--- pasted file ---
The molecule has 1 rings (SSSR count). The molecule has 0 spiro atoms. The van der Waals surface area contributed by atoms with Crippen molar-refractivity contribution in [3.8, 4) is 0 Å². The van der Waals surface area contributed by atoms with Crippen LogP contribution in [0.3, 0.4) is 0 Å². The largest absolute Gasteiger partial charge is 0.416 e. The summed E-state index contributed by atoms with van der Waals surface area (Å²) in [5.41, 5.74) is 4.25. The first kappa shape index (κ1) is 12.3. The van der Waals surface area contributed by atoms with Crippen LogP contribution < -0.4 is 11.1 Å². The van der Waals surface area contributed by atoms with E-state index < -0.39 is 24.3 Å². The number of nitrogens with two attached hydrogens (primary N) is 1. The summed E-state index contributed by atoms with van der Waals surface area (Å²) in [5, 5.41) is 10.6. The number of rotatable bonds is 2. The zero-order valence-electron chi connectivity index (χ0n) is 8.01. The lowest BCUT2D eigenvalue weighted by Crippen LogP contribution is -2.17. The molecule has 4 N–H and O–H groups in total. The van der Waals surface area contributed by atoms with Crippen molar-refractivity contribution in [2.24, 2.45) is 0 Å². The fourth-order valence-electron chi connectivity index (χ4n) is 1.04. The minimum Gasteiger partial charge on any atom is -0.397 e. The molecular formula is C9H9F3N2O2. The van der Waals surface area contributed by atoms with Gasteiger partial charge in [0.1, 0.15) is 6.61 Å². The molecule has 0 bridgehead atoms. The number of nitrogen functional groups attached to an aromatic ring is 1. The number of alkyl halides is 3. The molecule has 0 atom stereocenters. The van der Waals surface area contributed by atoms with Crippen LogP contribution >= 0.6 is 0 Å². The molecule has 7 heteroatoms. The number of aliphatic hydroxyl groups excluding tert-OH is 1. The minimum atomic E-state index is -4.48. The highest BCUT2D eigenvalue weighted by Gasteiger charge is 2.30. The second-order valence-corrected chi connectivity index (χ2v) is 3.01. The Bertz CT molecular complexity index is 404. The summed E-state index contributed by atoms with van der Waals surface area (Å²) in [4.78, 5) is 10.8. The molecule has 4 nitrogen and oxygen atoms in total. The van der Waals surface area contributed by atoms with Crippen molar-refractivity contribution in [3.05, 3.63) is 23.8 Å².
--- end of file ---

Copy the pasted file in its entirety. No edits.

The molecule has 1 rings (SSSR count). The molecule has 0 spiro atoms. The van der Waals surface area contributed by atoms with Crippen molar-refractivity contribution in [3.8, 4) is 0 Å². The van der Waals surface area contributed by atoms with Crippen LogP contribution in [0.3, 0.4) is 0 Å². The largest absolute Gasteiger partial charge is 0.416 e. The summed E-state index contributed by atoms with van der Waals surface area (Å²) in [5.41, 5.74) is 4.25. The first kappa shape index (κ1) is 12.3. The van der Waals surface area contributed by atoms with Crippen LogP contribution < -0.4 is 11.1 Å². The van der Waals surface area contributed by atoms with E-state index < -0.39 is 24.3 Å². The number of nitrogens with two attached hydrogens (primary N) is 1. The summed E-state index contributed by atoms with van der Waals surface area (Å²) in [5, 5.41) is 10.6. The number of rotatable bonds is 2. The zero-order valence-electron chi connectivity index (χ0n) is 8.01. The lowest BCUT2D eigenvalue weighted by Crippen LogP contribution is -2.17. The molecule has 4 N–H and O–H groups in total. The van der Waals surface area contributed by atoms with Crippen molar-refractivity contribution in [2.24, 2.45) is 0 Å². The fourth-order valence-electron chi connectivity index (χ4n) is 1.04. The minimum Gasteiger partial charge on any atom is -0.397 e. The molecular formula is C9H9F3N2O2. The van der Waals surface area contributed by atoms with Gasteiger partial charge in [0.1, 0.15) is 6.61 Å². The molecule has 0 bridgehead atoms. The number of nitrogen functional groups attached to an aromatic ring is 1. The number of alkyl halides is 3. The molecule has 0 atom stereocenters. The van der Waals surface area contributed by atoms with Crippen LogP contribution >= 0.6 is 0 Å². The molecule has 7 heteroatoms. The number of aliphatic hydroxyl groups excluding tert-OH is 1. The minimum atomic E-state index is -4.48. The highest BCUT2D eigenvalue weighted by Gasteiger charge is 2.30. The second-order valence-corrected chi connectivity index (χ2v) is 3.01. The Bertz CT molecular complexity index is 404. The summed E-state index contributed by atoms with van der Waals surface area (Å²) in [4.78, 5) is 10.8. The molecule has 4 nitrogen and oxygen atoms in total. The van der Waals surface area contributed by atoms with Crippen molar-refractivity contribution in [3.05, 3.63) is 23.8 Å².